The dollar has rebounded from a one-month low over the past week, swung by U.S. economic data that has largely supported the case for a rapid recovery from the pandemic.
Global currency markets were generally calm as European markets opened. The Australian dollar fell sharply overnight when China said it would stop its economic dialogue with Australia, but the currency had recovered to trade close to flat on the day as European markets opened.
At 0711 GMT, the Australian dollar was up 0.1% versus the U.S. dollar at 0.77530, having hit as low as 0.7701 overnight .
The New Zealand dollar also dropped, but saw a similar recovery.
“The announcements of the formal suspension of the economic dialogue between China and Australia should not have a lasting impact on markets given the already strained relationship between the two ahead of the event,” wrote ING strategists in a note to clients.
The dollar index was a touch lower, down 0.1% on the day at 91.152. It hit as low as 90.422 one week ago and has since strengthened, helped by end of month flows and comments by U.S. Treasury Secretary Janet Yellen’s comments saying interest rates may need to rise to prevent the American economy from overheating.
On Wednesday, Federal Reserve speakers downplayed the risks of higher inflation.
“The united dovish message should continue to help dampen upward pressure on US yields and the US dollar ahead of what is expected to be another blockbuster employment report on Friday with non-farm payrolls expected to rebound by close to one millions jobs as the economy to reopens,” wrote MUFG currency strategist Lee Hardman in a note to clients.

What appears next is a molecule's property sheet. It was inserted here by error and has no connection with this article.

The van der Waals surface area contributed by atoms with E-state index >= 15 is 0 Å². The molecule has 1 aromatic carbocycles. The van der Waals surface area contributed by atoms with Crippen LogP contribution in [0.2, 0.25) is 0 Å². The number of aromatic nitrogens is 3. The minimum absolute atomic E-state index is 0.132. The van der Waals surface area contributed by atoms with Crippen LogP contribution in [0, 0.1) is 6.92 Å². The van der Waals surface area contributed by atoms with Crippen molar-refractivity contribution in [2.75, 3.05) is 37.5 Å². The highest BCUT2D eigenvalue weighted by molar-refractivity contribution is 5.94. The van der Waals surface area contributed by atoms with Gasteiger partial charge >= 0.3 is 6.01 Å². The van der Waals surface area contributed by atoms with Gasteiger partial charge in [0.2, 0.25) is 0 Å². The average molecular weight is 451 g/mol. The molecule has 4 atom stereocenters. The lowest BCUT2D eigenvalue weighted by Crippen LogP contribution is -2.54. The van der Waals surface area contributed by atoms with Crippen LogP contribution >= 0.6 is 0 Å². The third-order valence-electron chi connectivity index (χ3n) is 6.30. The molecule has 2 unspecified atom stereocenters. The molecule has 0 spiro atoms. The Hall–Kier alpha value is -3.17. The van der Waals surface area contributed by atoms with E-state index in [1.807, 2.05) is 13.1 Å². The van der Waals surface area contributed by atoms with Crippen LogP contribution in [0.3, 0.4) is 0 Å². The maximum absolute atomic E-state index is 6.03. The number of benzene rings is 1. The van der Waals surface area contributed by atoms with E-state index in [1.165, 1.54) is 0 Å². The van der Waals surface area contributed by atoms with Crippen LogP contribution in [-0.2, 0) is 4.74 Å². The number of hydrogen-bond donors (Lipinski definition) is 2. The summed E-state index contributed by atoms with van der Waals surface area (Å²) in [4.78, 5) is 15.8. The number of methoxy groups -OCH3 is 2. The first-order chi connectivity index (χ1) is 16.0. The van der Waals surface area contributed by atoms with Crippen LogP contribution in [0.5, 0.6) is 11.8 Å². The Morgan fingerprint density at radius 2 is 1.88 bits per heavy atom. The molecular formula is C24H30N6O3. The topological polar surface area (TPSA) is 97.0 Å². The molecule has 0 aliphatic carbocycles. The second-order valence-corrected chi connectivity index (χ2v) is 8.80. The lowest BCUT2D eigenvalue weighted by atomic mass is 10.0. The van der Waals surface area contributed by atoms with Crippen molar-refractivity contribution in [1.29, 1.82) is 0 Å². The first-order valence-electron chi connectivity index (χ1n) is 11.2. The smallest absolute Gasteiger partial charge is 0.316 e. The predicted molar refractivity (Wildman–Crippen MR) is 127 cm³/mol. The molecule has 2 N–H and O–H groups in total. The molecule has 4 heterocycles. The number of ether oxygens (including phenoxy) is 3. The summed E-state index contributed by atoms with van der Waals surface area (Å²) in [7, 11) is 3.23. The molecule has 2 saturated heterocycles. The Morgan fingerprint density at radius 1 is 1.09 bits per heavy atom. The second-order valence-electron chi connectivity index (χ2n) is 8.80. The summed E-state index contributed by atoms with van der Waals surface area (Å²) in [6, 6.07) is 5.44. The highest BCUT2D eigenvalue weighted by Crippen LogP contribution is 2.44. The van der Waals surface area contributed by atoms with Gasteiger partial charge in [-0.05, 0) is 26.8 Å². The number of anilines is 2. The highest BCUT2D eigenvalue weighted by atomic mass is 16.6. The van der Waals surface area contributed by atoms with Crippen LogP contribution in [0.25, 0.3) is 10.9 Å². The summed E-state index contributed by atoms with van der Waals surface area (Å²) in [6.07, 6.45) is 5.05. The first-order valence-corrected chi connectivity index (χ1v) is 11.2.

Sterling was steady against the dollar at $1.3909 and down 0.2% against the euro at 86.425 pence per euro ahead of the Bank of England meeting at 1100 GMT.
The Bank of England will say that Britain’s economy is heading for a much stronger recovery this year than it previously expected and it might start to slow its pandemic emergency support.
“The central bankers have every reason to sound optimistic,” wrote Thu Lan Nguyen, FX and EM analyst at Commerzbank.
“What is relevant for Sterling in this context is whether the central bank is already sufficiently confident about economic prospects to give the first indication of a reduction of its expansionary degree.”
Investors were also paying attention to elections in Scotland which could herald a volatile political showdown over new independence referendum.
The euro was up 0.2% against the dollar at $1.20230 .
Strong domestic demand for consumer goods propelled a bigger than expected jump in German industrial orders in March, suggesting that manufacturers in Europe’s largest economy will support a recovery in the second quarter.
The Canadian dollar was near three-year highs, helped by oil price gains and the Bank of Canada’s recent shift to more hawkish guidance.
The Norwegian crown was slightly stronger, up 0.2% against the euro, with the pair changing hands at 10.0125. The Norges Bank’s rate announcement at 0800 GMT is not expected to see rates change.
In cryptocurrencies, ether traded around $3,440 after reaching a record high of $3,559.97 on Tuesday, skyrocketing nearly 800% this month.
Bitcoin was down around 1.1% at $56,818, still below the all-time high of $64,895.22 it reached in April.
The meme-based virtual currency Dogecoin soared on Wednesday to an all-time high, extending its 2021 rally to become the fourth-biggest digital coin. Reporting by Elizabeth Howcroft